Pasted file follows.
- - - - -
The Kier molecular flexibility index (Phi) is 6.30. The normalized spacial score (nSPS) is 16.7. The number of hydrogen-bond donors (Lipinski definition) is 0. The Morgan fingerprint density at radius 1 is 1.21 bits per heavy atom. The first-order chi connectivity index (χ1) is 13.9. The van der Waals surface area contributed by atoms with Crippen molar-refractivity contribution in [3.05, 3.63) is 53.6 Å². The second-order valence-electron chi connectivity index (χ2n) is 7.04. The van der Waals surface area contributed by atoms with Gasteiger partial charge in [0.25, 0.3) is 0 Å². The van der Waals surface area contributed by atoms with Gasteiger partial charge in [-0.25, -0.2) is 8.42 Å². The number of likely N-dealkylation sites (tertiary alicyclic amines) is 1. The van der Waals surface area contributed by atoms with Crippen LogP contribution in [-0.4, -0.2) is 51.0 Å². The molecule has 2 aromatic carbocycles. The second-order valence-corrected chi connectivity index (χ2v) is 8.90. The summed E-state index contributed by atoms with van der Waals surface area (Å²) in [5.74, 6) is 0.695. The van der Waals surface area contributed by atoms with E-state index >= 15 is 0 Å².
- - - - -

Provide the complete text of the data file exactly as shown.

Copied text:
The Kier molecular flexibility index (Phi) is 6.30. The normalized spacial score (nSPS) is 16.7. The number of hydrogen-bond donors (Lipinski definition) is 0. The Morgan fingerprint density at radius 1 is 1.21 bits per heavy atom. The first-order chi connectivity index (χ1) is 13.9. The van der Waals surface area contributed by atoms with Crippen molar-refractivity contribution in [3.05, 3.63) is 53.6 Å². The second-order valence-electron chi connectivity index (χ2n) is 7.04. The van der Waals surface area contributed by atoms with Gasteiger partial charge in [0.25, 0.3) is 0 Å². The van der Waals surface area contributed by atoms with Gasteiger partial charge in [-0.25, -0.2) is 8.42 Å². The number of likely N-dealkylation sites (tertiary alicyclic amines) is 1. The van der Waals surface area contributed by atoms with Crippen LogP contribution in [-0.4, -0.2) is 51.0 Å². The molecule has 2 aromatic carbocycles. The second-order valence-corrected chi connectivity index (χ2v) is 8.90. The summed E-state index contributed by atoms with van der Waals surface area (Å²) in [5.74, 6) is 0.695. The van der Waals surface area contributed by atoms with E-state index >= 15 is 0 Å².